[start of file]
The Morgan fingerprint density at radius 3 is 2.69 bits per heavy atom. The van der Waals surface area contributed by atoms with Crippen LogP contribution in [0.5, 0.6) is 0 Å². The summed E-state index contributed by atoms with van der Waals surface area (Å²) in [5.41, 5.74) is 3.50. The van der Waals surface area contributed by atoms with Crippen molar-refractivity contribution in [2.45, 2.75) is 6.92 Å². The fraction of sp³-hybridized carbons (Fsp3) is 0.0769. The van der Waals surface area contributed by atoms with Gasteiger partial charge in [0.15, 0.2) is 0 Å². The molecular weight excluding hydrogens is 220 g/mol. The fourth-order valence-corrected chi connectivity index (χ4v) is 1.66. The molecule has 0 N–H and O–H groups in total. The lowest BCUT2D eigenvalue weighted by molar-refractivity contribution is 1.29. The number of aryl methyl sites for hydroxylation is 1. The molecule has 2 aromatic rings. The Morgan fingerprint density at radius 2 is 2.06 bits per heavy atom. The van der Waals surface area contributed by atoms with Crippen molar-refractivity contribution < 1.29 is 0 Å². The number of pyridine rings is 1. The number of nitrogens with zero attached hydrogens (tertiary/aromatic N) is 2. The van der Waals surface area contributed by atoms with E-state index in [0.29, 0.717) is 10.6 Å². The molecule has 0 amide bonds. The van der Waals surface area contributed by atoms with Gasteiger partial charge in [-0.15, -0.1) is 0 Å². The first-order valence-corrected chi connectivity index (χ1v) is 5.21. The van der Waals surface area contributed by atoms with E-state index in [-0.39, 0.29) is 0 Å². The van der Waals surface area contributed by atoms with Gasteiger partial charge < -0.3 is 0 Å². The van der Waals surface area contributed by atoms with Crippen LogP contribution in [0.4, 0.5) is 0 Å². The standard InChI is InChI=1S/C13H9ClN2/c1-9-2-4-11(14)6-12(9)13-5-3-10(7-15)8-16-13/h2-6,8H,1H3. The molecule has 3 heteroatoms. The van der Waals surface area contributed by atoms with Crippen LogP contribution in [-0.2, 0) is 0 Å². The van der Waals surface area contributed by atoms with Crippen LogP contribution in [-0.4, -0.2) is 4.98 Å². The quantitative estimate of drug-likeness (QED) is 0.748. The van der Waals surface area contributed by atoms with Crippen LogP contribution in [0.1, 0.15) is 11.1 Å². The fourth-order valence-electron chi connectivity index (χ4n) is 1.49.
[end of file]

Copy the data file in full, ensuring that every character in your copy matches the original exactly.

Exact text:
The Morgan fingerprint density at radius 3 is 2.69 bits per heavy atom. The van der Waals surface area contributed by atoms with Crippen LogP contribution in [0.5, 0.6) is 0 Å². The summed E-state index contributed by atoms with van der Waals surface area (Å²) in [5.41, 5.74) is 3.50. The van der Waals surface area contributed by atoms with Crippen molar-refractivity contribution in [2.45, 2.75) is 6.92 Å². The fraction of sp³-hybridized carbons (Fsp3) is 0.0769. The van der Waals surface area contributed by atoms with Gasteiger partial charge in [0.15, 0.2) is 0 Å². The molecular weight excluding hydrogens is 220 g/mol. The fourth-order valence-corrected chi connectivity index (χ4v) is 1.66. The molecule has 0 N–H and O–H groups in total. The lowest BCUT2D eigenvalue weighted by molar-refractivity contribution is 1.29. The number of aryl methyl sites for hydroxylation is 1. The molecule has 2 aromatic rings. The Morgan fingerprint density at radius 2 is 2.06 bits per heavy atom. The van der Waals surface area contributed by atoms with Crippen molar-refractivity contribution < 1.29 is 0 Å². The number of pyridine rings is 1. The number of nitrogens with zero attached hydrogens (tertiary/aromatic N) is 2. The van der Waals surface area contributed by atoms with E-state index in [0.29, 0.717) is 10.6 Å². The molecule has 0 amide bonds. The van der Waals surface area contributed by atoms with Gasteiger partial charge in [-0.15, -0.1) is 0 Å². The first-order valence-corrected chi connectivity index (χ1v) is 5.21. The van der Waals surface area contributed by atoms with E-state index in [-0.39, 0.29) is 0 Å². The van der Waals surface area contributed by atoms with Gasteiger partial charge < -0.3 is 0 Å². The van der Waals surface area contributed by atoms with Crippen LogP contribution in [0.4, 0.5) is 0 Å². The standard InChI is InChI=1S/C13H9ClN2/c1-9-2-4-11(14)6-12(9)13-5-3-10(7-15)8-16-13/h2-6,8H,1H3. The molecule has 3 heteroatoms. The van der Waals surface area contributed by atoms with Crippen LogP contribution in [-0.2, 0) is 0 Å². The van der Waals surface area contributed by atoms with Crippen LogP contribution in [-0.4, -0.2) is 4.98 Å². The quantitative estimate of drug-likeness (QED) is 0.748. The van der Waals surface area contributed by atoms with Crippen LogP contribution in [0.1, 0.15) is 11.1 Å². The fourth-order valence-electron chi connectivity index (χ4n) is 1.49.